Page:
Building a nursery is how I maintain my sanity while trying to conceive

Guest post by Surly Canuck
All photos by Surly.

My husband and I are trying to make a baby. I don’t know anything more grueling than trying for a baby. There are the well-meaning/oblivious comments (“What do you mean it’s hard? Don’t you like having sex?”), doing things that would have baffled my pre-conception self (staring at used toilet paper as if it’s a Rorschach test, “Now what kind of mucous is this?”) and the hopefulness that turns to despair if the red tide rolls in.

It’s exhausting.

I’ve been on this ride for almost a year now. About five months ago, I started doubting that my partner and I would ever be able to get things started. I was a mess. It wasn’t pretty. I think a big stressor for me is that a lot of the baby-making responsibility rests on my uterus. I’m the only one who can take my temp in the morning. I’m the one tracking my symptoms. And I’m the Bad News Bear when my period shows up.

I was tired of feeling like I was letting my partner down. It didn’t matter that I knew he was disappointed in the situation and not with me. I still felt responsible. I didn’t need him to say anything, I needed him to act. So I gave him a responsibility: I asked him to do something for the nursery-to-be. Whatever he wanted. What I was really looking for was reassurance that he thought we’d get there eventually.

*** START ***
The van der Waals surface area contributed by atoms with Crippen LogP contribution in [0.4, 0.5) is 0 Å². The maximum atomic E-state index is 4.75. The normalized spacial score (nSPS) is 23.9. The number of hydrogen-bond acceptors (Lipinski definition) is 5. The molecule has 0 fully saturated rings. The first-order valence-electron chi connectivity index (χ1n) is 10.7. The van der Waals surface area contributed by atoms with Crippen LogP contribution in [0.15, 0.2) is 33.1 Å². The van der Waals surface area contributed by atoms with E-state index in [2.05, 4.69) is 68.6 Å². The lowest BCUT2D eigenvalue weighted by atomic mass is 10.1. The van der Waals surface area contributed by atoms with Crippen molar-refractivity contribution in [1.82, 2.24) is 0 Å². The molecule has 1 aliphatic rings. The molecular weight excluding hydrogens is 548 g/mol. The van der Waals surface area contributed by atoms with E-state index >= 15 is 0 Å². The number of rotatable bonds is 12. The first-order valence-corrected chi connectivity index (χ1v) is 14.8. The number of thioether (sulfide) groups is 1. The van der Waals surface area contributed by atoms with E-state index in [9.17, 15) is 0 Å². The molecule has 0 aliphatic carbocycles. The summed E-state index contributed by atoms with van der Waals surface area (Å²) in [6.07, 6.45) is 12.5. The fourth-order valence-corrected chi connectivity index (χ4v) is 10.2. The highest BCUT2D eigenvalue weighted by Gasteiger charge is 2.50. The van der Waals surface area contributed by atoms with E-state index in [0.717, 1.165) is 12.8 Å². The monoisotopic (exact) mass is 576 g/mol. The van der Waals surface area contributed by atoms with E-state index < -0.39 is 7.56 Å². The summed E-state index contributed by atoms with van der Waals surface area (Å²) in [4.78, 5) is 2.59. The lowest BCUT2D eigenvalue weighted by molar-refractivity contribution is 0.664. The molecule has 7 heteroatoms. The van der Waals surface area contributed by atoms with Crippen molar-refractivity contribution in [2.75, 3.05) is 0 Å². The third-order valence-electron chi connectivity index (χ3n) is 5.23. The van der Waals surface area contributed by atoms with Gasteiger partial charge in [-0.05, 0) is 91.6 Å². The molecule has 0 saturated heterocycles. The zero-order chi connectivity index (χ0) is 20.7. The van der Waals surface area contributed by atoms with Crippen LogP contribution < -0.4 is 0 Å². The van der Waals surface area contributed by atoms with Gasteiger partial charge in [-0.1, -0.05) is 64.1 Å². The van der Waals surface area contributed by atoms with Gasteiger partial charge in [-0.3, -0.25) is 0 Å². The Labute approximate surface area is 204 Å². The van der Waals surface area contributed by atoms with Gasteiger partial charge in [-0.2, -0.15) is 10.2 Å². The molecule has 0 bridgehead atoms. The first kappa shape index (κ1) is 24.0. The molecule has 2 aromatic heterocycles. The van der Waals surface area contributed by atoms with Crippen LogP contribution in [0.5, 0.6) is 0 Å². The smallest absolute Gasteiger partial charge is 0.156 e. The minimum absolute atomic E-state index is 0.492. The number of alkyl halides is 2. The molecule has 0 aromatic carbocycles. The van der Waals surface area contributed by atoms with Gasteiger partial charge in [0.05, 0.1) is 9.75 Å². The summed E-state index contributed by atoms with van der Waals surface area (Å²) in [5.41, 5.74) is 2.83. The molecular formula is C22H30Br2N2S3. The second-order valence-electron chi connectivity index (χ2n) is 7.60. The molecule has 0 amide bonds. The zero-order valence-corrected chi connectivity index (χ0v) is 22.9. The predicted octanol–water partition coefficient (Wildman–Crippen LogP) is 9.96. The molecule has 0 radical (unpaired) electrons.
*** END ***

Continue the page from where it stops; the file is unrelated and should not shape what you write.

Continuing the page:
My wonderful partner scoured the city and brought home a stuffed otter. It was perfect. I LOVE otters and the fact that they hold hands so they don’t float apart… well that left me teary-eyed. Most of all, it gave me hope that my partner truly believed that this was going to work out for us. Since then, we try to do something for the nursery every month.

It doesn’t have to be anything big or costly. Here are some ideas to get you started:

  • Pick up a favourite children’s book
  • Get pictures/art framed
  • Complete one of the countless DIY projects you’ve pinned on Pinterest
  • Clear out the storage locker/garage (and make room for future baby gear)
  • Donate or sell unused furniture clogging up that room (workout equipment, old furniture you’ve held onto “just in case”);
  • Make an extra contribution to the baby fund (maybe from your Craigslist or Kijiji profits);
  • Move things around (we used to keep our cat’s litter box in the library/nursery-to-be);
  • General upgrades (repainting, installing a new light fixture, putting up shelves, adding a door); and,
  • Consider the many options available for big ticket items and discuss what would fit your family’s needs (for us, with only 750 sq. feet to work with, it’s a real game of Tetris).

I really feel that by preparing the space, we’re preparing ourselves. Another bonus is that since we’ve started sprucing up the library/nursery-to-be, we’ve been getting a lot more use out of it.

This extended nesting might not work for everyone, but it’s a ritual that calms me, and it helps my partner and I feel like we’re both part of the process. So if you’re feeling a little lost and overwhelmed, maybe look for your own little otter to hold your hand.

Comments on Building a nursery is how I maintain my sanity while trying to conceive

  1. “I’m the Bad News Bear when my period shows up. I was tired of feeling like I was letting my partner down. It didn’t matter that I knew he was disappointed in the situation and not with me. I still felt responsible. ”

    After over two two years trying (and one early miscarriage two years ago) this is exactly the place I am in. Thanks for your post, I’m going to give it a go.

  2. …and now I’m crying.